Sequestration can be divided into two categories: biological sequestration and geological sequestration (commonly known as carbon capture and storage). Biological sequestration refers to the natural process by which forests and terrestrial ecosystems serve as carbon "sinks," effectively soaking up CO2 from the atmosphere. During photosynthesis, plants take in CO2, and a portion of the carbon is stored in the plant's biomass and in soils. Land-use practices, such as forest conservation and urban forestry, can increase the amount of CO2 that is stored in the natural ecosystem.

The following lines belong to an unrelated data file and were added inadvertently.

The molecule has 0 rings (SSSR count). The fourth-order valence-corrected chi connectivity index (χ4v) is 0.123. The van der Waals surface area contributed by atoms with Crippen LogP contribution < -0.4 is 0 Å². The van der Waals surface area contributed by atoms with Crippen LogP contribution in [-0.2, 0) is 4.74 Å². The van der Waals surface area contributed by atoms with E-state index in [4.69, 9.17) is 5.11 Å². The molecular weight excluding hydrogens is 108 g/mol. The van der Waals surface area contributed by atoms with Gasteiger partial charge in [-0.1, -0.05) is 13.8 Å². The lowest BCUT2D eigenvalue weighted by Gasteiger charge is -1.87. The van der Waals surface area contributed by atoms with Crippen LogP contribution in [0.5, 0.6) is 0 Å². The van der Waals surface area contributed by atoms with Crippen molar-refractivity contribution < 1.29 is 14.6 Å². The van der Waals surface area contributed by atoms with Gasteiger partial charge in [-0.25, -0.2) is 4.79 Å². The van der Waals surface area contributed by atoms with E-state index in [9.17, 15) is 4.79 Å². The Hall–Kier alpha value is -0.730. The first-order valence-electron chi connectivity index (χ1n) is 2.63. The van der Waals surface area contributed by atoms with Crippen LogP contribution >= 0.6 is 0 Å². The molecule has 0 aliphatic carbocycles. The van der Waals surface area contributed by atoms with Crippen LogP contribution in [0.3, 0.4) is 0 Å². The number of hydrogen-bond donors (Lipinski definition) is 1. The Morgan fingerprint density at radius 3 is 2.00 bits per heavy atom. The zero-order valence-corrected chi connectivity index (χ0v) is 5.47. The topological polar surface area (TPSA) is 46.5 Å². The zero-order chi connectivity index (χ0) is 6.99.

Carbon capture and storage (CCS) employs technology to capture emissions at their source before they are released into the atmosphere. The captured carbon is then injected into underground reservoirs, or otherwise sequestered for long-term storage.
Source: US Federal Government commons.wikimedia.org